Given evolving public health considerations, the Fairfield Heritage team have had to take the difficult decision to postpone public access to the Fairfield Heritage visitor centre for the first part of this year, we will review this at the end of July 2021 and hope to be open soon after.
Part of the research for our exhibitions includes finding out about these people and their experiences. We will be featuring
our research here as it progresses. Check back here to see the profiles of the people who together made up Fairfield’s workforce.
Fairfield would not have come into being in the first place were it not for the determination of a number of key people:
Between the mid-nineteenth and twentieth centuries, the heyday of shipbuilding on the Clyde, Govan was at the centre of the industry and the Fairfield Shipbuilding and Engineering Company was the largest and most successful of all the yards on the Clyde. It began as the yard of Randolph, Elder & Co. which later became John Elder & Co under the direction of John Elder. He was a talented marine engineer who developed the compound engine, a great innovation which transformed shipbuilding by allowing ships to use fuel more efficiently and thereby travel farther distances. Under William Pearce, the company became the Fairfield Shipbuilding and Engineering Company and continued to flourish. It became famous for building naval warships, passenger liners and luxurious steamers. The shipyard prospered with twelve different ships being commissioned in a single year, during 1912.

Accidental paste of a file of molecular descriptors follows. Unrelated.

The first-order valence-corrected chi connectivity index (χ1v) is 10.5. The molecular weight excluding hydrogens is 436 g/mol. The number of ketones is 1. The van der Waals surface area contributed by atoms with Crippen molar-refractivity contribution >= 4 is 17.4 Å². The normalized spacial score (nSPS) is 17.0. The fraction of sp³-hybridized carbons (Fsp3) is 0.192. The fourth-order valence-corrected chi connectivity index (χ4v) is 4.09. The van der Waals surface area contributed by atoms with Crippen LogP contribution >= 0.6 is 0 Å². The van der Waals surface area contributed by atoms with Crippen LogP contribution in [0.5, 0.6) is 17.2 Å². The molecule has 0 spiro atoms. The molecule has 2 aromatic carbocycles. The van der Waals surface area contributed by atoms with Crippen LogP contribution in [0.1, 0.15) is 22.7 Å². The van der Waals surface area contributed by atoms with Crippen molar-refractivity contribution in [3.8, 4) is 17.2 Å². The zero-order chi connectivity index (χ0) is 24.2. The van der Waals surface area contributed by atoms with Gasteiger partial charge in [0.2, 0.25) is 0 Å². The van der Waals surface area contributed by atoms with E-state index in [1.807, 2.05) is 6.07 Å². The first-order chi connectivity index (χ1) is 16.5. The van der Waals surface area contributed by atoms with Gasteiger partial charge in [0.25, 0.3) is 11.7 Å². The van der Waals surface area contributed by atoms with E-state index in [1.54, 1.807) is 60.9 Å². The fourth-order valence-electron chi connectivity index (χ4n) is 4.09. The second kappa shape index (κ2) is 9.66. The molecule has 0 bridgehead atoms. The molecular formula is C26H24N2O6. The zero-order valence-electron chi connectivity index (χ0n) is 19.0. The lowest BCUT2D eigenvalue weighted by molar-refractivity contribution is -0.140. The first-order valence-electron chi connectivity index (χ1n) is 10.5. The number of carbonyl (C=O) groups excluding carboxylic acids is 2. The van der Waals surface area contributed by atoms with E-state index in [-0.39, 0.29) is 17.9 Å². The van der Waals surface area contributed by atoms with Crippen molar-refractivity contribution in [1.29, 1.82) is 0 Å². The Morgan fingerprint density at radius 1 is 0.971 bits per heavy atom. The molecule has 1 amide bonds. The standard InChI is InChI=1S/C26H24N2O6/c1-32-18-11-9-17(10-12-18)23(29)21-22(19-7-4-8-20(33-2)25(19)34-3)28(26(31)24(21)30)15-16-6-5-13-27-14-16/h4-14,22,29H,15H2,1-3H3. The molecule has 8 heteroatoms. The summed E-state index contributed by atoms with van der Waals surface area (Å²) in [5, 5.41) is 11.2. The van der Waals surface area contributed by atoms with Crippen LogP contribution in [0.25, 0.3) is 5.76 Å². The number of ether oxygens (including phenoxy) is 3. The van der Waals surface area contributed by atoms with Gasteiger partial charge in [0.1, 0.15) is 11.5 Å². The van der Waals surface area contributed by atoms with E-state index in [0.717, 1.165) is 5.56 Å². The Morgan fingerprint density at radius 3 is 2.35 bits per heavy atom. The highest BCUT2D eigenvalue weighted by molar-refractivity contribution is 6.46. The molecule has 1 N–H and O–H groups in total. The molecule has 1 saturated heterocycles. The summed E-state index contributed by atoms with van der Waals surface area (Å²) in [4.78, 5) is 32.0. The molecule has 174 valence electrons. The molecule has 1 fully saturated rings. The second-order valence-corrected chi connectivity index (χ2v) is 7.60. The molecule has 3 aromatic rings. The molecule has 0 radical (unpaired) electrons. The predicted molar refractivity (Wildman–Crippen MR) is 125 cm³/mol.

Marine engineer and owner of one of the leading Clydeside businesses at the forefront of iron steamship construction.
David Elder (1785-1866)
Marine engineer, manager and technical expert within Napier’s business.
Charles Randolph (1809-1863)
Managing partner of Randolph & Elliot, and later Randolph, Elder & Co with David Elder’s son, John.
John Elder (1824-1869)
Son of David Elder, worked at Napier’s business and formed John Elder & Co from the firm he partnered with Charles Randolph. Described as a “foremost leader in marine architecture and steamship construction”.
Isabella Elder (1829-96)
Wife of John Elder who managed her husband’s business when he died until it was acquired by her brother JF Ure, JLK Jamieson and William Pearce.
William Pearce (1833-1888)
Manager of Napier’s yard, became sole partner of John Elder & Co in 1878 and formed the Fairfield Shipbuilding & Engineering Co., creating a world leader in ship design and marine engineering.